U.S. DEPARTMENT OF THE INTERIORBUREAU OF LAND MANAGEMENT
 
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Science and Children >  > Welcome To The Underground > Classroom Activities: Cave Creations 
INTRODUCTION

ARTICLE

MANAGEMENT ISSUES

POSTER
Key to Poster

CAVE ECOSYSTEMS
Human Use of Caves

Bats and Caves

CLASSROOM
ACTIVITIES

Karst and Nonkarst Watershed Models

Cave Creations

Bat Babies

Life in the Dark

REFERENCES

Based on an article in
Science & Children Magazine,
Published by the National Science Teachers Association, October 2002







Classroom Activities

Cave Creations

This activity aligns with the following National Science Education Standard: Content Standard D: Earth and Space Science–Structure of the Earth System

Your students may well be familiar with some of the cave formations illustrated on the poster. And they may understand how the seepage of water through rock leads to the development of stalactites and stalagmites. As the water moves through the rock, it dissolves small amounts of limestone or calcium carbonate. When it drips from the cave ceiling, small amounts of limestone are left behind, eventually creating an icicle shape— a stalactite. Limestone that drips onto the cave floor builds up and forms a stalagmite.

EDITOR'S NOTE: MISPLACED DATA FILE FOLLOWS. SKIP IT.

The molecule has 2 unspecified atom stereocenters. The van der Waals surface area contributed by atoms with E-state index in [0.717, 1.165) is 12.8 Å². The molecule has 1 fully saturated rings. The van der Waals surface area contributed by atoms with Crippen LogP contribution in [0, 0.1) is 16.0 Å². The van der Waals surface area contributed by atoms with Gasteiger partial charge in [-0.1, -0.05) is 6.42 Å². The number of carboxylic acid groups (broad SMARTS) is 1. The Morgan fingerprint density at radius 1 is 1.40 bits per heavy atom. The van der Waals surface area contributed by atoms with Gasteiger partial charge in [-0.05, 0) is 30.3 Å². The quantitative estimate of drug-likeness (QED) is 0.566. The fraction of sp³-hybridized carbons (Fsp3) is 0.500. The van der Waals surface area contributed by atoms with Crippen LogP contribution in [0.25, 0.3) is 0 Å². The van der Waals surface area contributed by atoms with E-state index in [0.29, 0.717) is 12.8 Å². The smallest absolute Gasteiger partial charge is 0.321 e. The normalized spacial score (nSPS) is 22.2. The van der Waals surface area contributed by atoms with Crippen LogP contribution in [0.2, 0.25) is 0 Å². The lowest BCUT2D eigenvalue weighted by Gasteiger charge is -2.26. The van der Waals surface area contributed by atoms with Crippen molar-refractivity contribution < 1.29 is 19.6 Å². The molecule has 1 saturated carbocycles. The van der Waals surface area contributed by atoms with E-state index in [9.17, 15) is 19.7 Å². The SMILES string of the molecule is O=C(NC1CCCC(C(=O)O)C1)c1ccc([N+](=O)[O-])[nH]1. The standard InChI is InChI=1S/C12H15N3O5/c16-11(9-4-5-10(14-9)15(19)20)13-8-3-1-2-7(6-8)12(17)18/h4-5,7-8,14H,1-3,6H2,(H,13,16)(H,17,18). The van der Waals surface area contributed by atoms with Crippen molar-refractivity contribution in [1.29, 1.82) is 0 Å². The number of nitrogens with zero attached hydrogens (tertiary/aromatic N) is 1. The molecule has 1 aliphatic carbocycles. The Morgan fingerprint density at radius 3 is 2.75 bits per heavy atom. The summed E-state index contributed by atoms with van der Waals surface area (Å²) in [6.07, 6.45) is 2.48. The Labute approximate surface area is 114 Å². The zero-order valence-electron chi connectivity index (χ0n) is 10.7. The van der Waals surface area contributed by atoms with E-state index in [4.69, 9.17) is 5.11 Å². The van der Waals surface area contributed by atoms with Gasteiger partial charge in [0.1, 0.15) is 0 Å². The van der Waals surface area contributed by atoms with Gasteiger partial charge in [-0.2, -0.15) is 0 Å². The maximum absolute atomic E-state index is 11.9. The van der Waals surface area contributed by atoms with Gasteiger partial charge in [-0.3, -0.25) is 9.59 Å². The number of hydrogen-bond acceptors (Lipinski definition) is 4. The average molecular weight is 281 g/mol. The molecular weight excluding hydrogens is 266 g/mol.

Students can create their own stalactites and stalagmites to help them understand the process more clearly. (Note: Teachers can also be perform this activity as a demonstration.)

Materials needed

  • Two jars—approx. 250 mL each (for each student group)
  • Water—approx. 500 mL for each group
  • Thick, natural fiber string (about 30 cm long)
  • Cardboard—approx. 30 × 15 cm
  • Epsom salts—about 2 cups for each group

Procedure

1. Add equal amounts of Epsom salts and warm water to each of the two jars. Stir. Place the jars on the piece of cardboard about 15 cm apart.

2. Take the entire length of string and soak it in the solution until it is completely saturated—about one minute.

3. Place one end of the string in each of the two jars. Let the string hang down between the two jars, but do not let it touch the cardboard.

4. Leave the jars and the string in a location where they will not be disturbed for several days, but where students can observe the stalactites and stalagmites as they begin to form.

Adapted from Carlsbad Caverns National Park's Teachers Guide: "About Bats, Caves, and Deserts."

 

 
Last updated: 11-13-2009